Why is this such an important distinction? Because of the way the text goes on to describe the objective of policy making. After (fairly accurately) explaining how prices create incentives, the authors state (p. 3):

In fact, economists tend to be skeptical of any attempt to change people’s behavior that doesn’t change their incentives. For example, a plan that calls on manufacturers to reduce pollution voluntarily probably won’t be effective; a plan that gives them a financial incentive to do so is more likely to succeed.

The implication? All we need to do is create incentives (implicitly, in the form of taxes, fines or subsidies) to create financial incentives for manufacturers (or people) to do what we want them to do. But this line of argument ignores the more fundamental question of determining whether the plan makes social or economic sense in the first place. What is the economic basis for whether we uses fines or subsidies and how large they should be? At what point, if any, would doing nothing be economically more efficient than doing something? By taking away the fundamental information function of the market and jumping immediately to incentives, we skip the whole messy discussion of the information requirements by legislators, bureaucrats and policy makers in coming up with “the plan” to begin with. All we need to do is trust the omniscience and beneficence of policy makers to know what the “right price” is–and to set arbitrarily the incentives to get the outcomes we want. But that’s exactly why command economies fail.

The root problem of a command economy is not that there are no incentives, but that there are socially inefficient incentives. The incentives are socially inefficient because it is impossible for a central authority to know the value individual citizens place not only on existing goods and services, but on the latent value of potential goods and services that can only be discovered by innovation and experimentation–and a central planner cannot think beyond her own imagination in the realm of possibilities. And it’s not only true of Soviet-style planned economies, but of any central decision-making authority–including the US federal government–even in the context of a heavily market-dominated economy.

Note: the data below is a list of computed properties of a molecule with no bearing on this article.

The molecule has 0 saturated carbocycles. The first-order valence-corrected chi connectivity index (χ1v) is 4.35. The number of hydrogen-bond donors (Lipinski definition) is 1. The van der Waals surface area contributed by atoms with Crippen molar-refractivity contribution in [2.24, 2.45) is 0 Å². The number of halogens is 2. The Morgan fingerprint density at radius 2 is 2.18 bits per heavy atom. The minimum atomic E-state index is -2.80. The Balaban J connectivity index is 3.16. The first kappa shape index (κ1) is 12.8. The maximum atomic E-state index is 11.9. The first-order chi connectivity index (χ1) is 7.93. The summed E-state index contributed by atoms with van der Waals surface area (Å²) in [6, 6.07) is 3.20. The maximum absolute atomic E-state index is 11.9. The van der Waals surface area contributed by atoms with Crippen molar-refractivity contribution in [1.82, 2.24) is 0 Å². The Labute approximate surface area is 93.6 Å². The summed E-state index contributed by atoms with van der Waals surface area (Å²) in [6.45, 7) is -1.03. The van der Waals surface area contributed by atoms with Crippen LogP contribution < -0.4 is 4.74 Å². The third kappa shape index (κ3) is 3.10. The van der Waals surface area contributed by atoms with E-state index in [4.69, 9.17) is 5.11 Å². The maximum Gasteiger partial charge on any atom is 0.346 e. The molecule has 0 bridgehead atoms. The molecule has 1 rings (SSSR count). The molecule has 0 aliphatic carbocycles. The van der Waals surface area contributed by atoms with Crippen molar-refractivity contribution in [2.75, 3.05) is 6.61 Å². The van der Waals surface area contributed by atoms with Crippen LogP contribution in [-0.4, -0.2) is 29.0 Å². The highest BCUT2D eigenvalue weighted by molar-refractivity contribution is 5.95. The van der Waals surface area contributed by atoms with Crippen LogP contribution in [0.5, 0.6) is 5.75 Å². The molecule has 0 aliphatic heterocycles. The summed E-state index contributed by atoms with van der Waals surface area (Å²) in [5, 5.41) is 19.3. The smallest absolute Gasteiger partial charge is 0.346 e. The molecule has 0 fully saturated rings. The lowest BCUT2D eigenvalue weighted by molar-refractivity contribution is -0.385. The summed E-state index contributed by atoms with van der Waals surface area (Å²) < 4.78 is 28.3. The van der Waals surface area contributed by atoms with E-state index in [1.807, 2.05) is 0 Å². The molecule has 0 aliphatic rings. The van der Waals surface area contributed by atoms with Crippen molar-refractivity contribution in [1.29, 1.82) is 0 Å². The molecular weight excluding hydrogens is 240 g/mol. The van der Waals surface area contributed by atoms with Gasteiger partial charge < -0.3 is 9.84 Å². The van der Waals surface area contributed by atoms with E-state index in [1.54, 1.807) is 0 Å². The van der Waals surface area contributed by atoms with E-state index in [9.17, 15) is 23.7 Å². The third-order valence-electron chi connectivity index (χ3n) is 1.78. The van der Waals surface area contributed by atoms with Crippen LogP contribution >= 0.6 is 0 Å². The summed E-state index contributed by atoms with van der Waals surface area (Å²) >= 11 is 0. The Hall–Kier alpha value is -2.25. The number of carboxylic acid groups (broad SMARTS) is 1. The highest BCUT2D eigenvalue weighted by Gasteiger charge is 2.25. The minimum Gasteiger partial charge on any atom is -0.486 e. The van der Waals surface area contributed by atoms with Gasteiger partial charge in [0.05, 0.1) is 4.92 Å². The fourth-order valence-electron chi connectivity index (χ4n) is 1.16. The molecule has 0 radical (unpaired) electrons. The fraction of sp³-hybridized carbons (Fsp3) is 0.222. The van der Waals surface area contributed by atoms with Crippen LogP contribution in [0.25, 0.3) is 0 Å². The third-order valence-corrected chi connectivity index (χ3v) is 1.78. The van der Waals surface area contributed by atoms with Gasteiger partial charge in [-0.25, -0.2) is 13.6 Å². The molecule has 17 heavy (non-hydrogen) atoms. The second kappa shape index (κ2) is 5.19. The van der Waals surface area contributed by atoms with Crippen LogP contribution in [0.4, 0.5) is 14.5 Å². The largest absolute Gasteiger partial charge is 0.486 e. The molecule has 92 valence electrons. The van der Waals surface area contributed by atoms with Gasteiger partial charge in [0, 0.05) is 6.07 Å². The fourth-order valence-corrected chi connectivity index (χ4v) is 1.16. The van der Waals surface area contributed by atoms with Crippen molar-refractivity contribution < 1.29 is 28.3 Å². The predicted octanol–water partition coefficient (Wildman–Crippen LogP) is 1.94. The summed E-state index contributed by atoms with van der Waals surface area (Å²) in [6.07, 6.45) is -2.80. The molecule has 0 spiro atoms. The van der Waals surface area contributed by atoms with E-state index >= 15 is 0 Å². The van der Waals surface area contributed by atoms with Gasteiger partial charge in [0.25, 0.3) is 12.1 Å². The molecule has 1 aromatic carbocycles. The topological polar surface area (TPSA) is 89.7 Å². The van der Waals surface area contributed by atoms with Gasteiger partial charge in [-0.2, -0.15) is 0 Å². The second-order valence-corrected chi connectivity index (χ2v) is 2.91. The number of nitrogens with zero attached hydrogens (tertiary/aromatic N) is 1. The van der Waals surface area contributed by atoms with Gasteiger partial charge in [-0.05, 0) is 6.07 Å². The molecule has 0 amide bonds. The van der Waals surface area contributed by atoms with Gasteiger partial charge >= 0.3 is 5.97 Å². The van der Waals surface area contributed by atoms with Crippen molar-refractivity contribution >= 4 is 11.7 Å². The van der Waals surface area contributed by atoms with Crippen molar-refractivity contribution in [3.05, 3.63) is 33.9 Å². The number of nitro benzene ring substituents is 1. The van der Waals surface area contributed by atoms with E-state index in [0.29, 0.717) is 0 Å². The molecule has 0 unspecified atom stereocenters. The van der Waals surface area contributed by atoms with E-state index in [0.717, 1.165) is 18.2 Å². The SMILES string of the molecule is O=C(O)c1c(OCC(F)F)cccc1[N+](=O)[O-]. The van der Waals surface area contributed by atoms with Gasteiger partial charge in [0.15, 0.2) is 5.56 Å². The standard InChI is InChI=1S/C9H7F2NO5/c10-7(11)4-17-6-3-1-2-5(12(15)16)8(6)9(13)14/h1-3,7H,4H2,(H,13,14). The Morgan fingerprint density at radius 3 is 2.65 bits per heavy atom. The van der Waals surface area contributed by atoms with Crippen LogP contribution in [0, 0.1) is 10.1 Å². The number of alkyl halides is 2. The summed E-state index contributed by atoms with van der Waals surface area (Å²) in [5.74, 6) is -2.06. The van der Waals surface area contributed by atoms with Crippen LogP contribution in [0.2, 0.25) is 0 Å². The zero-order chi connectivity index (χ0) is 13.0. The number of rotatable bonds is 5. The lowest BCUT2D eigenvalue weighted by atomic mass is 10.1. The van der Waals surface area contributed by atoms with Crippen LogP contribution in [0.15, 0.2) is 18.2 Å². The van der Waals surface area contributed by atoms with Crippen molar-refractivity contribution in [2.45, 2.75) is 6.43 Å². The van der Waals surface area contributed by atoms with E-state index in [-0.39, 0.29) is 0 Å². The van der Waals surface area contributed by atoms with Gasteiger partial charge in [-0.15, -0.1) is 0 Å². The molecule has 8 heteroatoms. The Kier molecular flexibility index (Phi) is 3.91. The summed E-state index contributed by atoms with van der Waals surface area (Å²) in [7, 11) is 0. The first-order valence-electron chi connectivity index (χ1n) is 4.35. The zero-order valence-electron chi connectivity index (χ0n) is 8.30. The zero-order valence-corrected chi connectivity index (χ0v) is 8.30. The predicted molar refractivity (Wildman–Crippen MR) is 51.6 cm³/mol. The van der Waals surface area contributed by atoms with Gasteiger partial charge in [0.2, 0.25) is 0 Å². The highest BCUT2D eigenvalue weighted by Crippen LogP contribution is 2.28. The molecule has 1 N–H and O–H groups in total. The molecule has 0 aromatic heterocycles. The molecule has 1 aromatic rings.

Note: AP Economics students (and teachers), remember….the correct answer on the test may not be the right answer in reality. Answer the questions from the textbook based on the information in the textbook. But in your real life as a consumer of information and participant in the market place of ideas and politics, be sure to get to the fundamentals rather than the superficial.

Incentives and the SCOTUS Surprise on Same-Sex Marriage

The Supreme Court of the United States (SCOTUS) surprised even veteran court watchers this week by refusing to hear a set of cases involving state-level bans (and reversals of those bans) of same-sex marriage. One lawyer offers a pretty convincing argument on why the Court decided not to weigh in on an issue that has such important consequences for large groups of people (and employers). At its heart, it’s all about individual justices’ incentives and the cost-benefit calculation justices had to make in the face of an uncertain outcome: